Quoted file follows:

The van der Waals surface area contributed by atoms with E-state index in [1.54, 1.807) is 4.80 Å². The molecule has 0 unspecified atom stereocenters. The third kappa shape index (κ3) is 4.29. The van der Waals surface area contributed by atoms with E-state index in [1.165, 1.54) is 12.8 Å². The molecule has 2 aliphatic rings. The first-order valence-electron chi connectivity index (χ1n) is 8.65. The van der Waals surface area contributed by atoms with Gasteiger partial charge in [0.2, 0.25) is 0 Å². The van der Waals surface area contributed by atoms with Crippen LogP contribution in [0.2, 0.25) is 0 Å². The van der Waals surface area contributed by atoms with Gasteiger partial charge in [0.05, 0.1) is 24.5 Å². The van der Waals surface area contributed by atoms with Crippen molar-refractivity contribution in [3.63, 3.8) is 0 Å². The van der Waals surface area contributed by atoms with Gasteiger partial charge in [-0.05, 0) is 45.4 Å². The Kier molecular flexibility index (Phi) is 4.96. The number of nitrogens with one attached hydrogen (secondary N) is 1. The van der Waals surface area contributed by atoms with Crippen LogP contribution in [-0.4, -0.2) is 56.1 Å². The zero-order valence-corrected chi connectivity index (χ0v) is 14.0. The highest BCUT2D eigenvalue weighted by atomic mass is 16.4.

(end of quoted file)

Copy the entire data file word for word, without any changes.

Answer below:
The van der Waals surface area contributed by atoms with E-state index in [1.54, 1.807) is 4.80 Å². The molecule has 0 unspecified atom stereocenters. The third kappa shape index (κ3) is 4.29. The van der Waals surface area contributed by atoms with E-state index in [1.165, 1.54) is 12.8 Å². The molecule has 2 aliphatic rings. The first-order valence-electron chi connectivity index (χ1n) is 8.65. The van der Waals surface area contributed by atoms with Gasteiger partial charge in [0.2, 0.25) is 0 Å². The van der Waals surface area contributed by atoms with Crippen LogP contribution in [0.2, 0.25) is 0 Å². The van der Waals surface area contributed by atoms with Gasteiger partial charge in [0.05, 0.1) is 24.5 Å². The van der Waals surface area contributed by atoms with Crippen molar-refractivity contribution in [3.63, 3.8) is 0 Å². The van der Waals surface area contributed by atoms with Gasteiger partial charge in [-0.05, 0) is 45.4 Å². The Kier molecular flexibility index (Phi) is 4.96. The number of nitrogens with one attached hydrogen (secondary N) is 1. The van der Waals surface area contributed by atoms with Crippen LogP contribution in [-0.4, -0.2) is 56.1 Å². The zero-order valence-corrected chi connectivity index (χ0v) is 14.0. The highest BCUT2D eigenvalue weighted by atomic mass is 16.4.